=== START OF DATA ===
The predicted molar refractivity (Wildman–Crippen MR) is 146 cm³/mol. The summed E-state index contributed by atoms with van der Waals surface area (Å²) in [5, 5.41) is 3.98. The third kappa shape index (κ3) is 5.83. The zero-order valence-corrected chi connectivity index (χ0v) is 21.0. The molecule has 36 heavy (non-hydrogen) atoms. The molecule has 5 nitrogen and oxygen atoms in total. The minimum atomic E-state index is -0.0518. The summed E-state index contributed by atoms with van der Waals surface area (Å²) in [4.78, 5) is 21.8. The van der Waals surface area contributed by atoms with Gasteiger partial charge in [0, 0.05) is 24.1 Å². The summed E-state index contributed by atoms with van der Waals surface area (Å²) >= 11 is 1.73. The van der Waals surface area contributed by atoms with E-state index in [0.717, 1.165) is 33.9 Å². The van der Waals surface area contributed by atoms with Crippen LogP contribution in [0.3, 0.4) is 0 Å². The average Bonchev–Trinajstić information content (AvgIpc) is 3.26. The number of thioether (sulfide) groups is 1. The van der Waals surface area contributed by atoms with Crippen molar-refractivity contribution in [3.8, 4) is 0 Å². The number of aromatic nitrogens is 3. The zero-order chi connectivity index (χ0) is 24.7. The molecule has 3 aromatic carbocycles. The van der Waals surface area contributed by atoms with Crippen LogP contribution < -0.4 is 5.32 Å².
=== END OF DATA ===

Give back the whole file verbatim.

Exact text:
The predicted molar refractivity (Wildman–Crippen MR) is 146 cm³/mol. The summed E-state index contributed by atoms with van der Waals surface area (Å²) in [5, 5.41) is 3.98. The third kappa shape index (κ3) is 5.83. The zero-order valence-corrected chi connectivity index (χ0v) is 21.0. The molecule has 36 heavy (non-hydrogen) atoms. The molecule has 5 nitrogen and oxygen atoms in total. The minimum atomic E-state index is -0.0518. The summed E-state index contributed by atoms with van der Waals surface area (Å²) in [4.78, 5) is 21.8. The van der Waals surface area contributed by atoms with Gasteiger partial charge in [0, 0.05) is 24.1 Å². The summed E-state index contributed by atoms with van der Waals surface area (Å²) >= 11 is 1.73. The van der Waals surface area contributed by atoms with E-state index in [0.717, 1.165) is 33.9 Å². The van der Waals surface area contributed by atoms with Crippen LogP contribution in [0.3, 0.4) is 0 Å². The average Bonchev–Trinajstić information content (AvgIpc) is 3.26. The number of thioether (sulfide) groups is 1. The van der Waals surface area contributed by atoms with Crippen molar-refractivity contribution in [3.8, 4) is 0 Å². The number of aromatic nitrogens is 3. The zero-order chi connectivity index (χ0) is 24.7. The molecule has 3 aromatic carbocycles. The van der Waals surface area contributed by atoms with Crippen LogP contribution < -0.4 is 5.32 Å².